This website covers knowledge management, personal effectiveness, theory of constraints, amongst other topics. Opinions expressed here are strictly those of the owner, Jack Vinson, and those of the commenters.

OODA and other improvement cycles apply all over

In an article on the evaluating the every-growing array of social networks, Craig Daitchadded his method of thinking about new offerings:

  • Observe - What is the purpose of the channel?
  • Define - What value do you bring to the community?
  • Develop - How do you plan on engaging?
  • Learn - What are the metrics you will apply to help define success?
  • Optimize - How will you use your metrics to create deeper levels of engagement through insights?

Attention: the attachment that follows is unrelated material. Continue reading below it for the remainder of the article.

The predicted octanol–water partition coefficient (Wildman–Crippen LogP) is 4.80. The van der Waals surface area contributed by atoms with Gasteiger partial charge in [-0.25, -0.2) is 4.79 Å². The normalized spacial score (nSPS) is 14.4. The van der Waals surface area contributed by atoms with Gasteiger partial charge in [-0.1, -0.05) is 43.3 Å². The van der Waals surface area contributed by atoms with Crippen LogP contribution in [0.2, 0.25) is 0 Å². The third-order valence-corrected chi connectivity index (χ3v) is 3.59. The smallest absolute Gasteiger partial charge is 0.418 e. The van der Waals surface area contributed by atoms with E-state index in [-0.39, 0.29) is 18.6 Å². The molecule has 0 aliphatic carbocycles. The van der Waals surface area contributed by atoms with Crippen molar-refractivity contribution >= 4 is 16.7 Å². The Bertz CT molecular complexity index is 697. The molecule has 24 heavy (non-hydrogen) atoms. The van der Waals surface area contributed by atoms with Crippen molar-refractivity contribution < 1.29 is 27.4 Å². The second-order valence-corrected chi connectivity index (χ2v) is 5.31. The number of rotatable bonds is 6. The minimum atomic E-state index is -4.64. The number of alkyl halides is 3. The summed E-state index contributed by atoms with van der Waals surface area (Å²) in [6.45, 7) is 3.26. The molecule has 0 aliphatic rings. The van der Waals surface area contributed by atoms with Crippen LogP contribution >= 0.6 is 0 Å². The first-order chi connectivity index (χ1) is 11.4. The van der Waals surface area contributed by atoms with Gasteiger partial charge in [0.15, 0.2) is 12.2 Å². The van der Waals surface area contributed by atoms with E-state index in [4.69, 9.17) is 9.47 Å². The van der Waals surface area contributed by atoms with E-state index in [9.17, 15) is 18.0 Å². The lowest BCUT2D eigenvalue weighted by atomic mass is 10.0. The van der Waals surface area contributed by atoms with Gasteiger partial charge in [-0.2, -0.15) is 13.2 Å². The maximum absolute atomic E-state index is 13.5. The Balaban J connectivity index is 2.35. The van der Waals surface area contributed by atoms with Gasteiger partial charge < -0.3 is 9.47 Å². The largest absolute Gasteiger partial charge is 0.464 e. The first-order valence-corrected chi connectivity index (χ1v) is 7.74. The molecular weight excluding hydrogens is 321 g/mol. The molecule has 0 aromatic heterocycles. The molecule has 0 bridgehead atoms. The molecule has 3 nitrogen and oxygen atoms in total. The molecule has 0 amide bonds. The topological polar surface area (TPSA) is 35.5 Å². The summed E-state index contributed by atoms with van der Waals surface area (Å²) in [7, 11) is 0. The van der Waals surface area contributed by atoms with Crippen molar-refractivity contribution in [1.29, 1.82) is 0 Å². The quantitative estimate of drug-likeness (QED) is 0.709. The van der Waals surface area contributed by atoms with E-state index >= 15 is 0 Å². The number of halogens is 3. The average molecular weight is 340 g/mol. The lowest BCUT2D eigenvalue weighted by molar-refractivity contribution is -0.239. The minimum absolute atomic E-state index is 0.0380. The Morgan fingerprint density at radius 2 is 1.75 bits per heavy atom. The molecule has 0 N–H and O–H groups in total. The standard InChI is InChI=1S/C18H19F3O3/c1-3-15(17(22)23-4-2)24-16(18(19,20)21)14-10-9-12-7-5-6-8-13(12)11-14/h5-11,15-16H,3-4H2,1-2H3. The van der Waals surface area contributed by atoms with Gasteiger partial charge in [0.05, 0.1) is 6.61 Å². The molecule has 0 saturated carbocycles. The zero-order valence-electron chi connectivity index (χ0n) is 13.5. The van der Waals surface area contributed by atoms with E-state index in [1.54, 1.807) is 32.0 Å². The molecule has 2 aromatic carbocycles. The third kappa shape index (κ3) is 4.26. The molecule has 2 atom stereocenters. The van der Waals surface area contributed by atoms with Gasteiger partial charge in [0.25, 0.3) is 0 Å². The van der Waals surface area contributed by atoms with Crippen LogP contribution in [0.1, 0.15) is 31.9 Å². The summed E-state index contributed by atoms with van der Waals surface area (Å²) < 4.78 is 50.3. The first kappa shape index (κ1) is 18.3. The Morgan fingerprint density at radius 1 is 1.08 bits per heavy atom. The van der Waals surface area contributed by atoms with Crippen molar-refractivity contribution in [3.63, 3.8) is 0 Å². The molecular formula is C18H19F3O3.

[from You Are Here The Confusing Landscape of Social Networks Just Got More Confusing]

Doesn't that look like your favorite improvement loops? OODA (oobserve, orient, decide, act) or PDCA (plan, do, check, act) or many others. The whole idea to me is that in the world of social media and just about everywhere else you cannot merely take a single action and expect to be done. The business world changes too much for that to be the right approach.

One of the fun things about social networks and other online services is that they go through learning and growing loops of their own. As a result, the observations that one might make on first introduction to Pinterest or Google+ or [fill-in-the-blank] are bound to be different from observations today. This means the strategy for observing these tools requires that you revisit your take on them from time to time - particularly if these tools are part of your job.

For people on the bleeding edge of of technology, this is always a challenge. There are always new tools and services coming out - or remaking themselves. Do you keep your toes in the water to see how things evolve, or do you dip in one time and then make a "permanent" decision?

Innovation is about diverging and converging and maybe some fun

Race Against the Machine